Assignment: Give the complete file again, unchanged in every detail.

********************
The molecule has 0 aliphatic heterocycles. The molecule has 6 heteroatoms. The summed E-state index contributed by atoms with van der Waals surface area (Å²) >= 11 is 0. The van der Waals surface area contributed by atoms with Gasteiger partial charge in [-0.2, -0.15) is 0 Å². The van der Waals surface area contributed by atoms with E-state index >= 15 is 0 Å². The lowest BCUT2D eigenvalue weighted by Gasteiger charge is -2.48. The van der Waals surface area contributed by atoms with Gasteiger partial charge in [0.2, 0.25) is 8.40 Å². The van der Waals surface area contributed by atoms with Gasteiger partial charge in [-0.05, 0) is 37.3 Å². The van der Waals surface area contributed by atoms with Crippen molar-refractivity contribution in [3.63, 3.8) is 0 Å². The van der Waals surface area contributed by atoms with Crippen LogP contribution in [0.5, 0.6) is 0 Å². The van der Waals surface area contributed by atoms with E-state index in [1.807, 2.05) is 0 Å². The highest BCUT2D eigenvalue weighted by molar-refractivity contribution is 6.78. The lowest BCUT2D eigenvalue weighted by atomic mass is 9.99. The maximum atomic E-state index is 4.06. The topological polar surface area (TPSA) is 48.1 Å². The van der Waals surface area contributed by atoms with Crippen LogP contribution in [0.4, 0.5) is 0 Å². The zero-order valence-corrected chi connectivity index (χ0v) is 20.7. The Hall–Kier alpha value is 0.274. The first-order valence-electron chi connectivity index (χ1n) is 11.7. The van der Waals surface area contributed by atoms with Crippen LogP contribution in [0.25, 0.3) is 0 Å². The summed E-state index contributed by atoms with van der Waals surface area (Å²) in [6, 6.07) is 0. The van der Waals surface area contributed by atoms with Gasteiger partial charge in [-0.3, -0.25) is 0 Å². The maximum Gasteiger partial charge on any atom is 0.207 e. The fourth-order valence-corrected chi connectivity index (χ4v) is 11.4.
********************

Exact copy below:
The molecule has 0 aliphatic heterocycles. The molecule has 6 heteroatoms. The summed E-state index contributed by atoms with van der Waals surface area (Å²) >= 11 is 0. The van der Waals surface area contributed by atoms with Gasteiger partial charge in [-0.2, -0.15) is 0 Å². The van der Waals surface area contributed by atoms with E-state index >= 15 is 0 Å². The lowest BCUT2D eigenvalue weighted by Gasteiger charge is -2.48. The van der Waals surface area contributed by atoms with Gasteiger partial charge in [0.2, 0.25) is 8.40 Å². The van der Waals surface area contributed by atoms with Gasteiger partial charge in [-0.05, 0) is 37.3 Å². The van der Waals surface area contributed by atoms with Crippen molar-refractivity contribution in [3.63, 3.8) is 0 Å². The van der Waals surface area contributed by atoms with Crippen LogP contribution in [0.5, 0.6) is 0 Å². The van der Waals surface area contributed by atoms with E-state index in [1.807, 2.05) is 0 Å². The highest BCUT2D eigenvalue weighted by molar-refractivity contribution is 6.78. The lowest BCUT2D eigenvalue weighted by atomic mass is 9.99. The maximum atomic E-state index is 4.06. The topological polar surface area (TPSA) is 48.1 Å². The van der Waals surface area contributed by atoms with Crippen LogP contribution in [0.4, 0.5) is 0 Å². The zero-order valence-corrected chi connectivity index (χ0v) is 20.7. The Hall–Kier alpha value is 0.274. The first-order valence-electron chi connectivity index (χ1n) is 11.7. The van der Waals surface area contributed by atoms with Crippen LogP contribution in [0.25, 0.3) is 0 Å². The summed E-state index contributed by atoms with van der Waals surface area (Å²) in [6, 6.07) is 0. The van der Waals surface area contributed by atoms with Gasteiger partial charge in [-0.3, -0.25) is 0 Å². The maximum Gasteiger partial charge on any atom is 0.207 e. The fourth-order valence-corrected chi connectivity index (χ4v) is 11.4.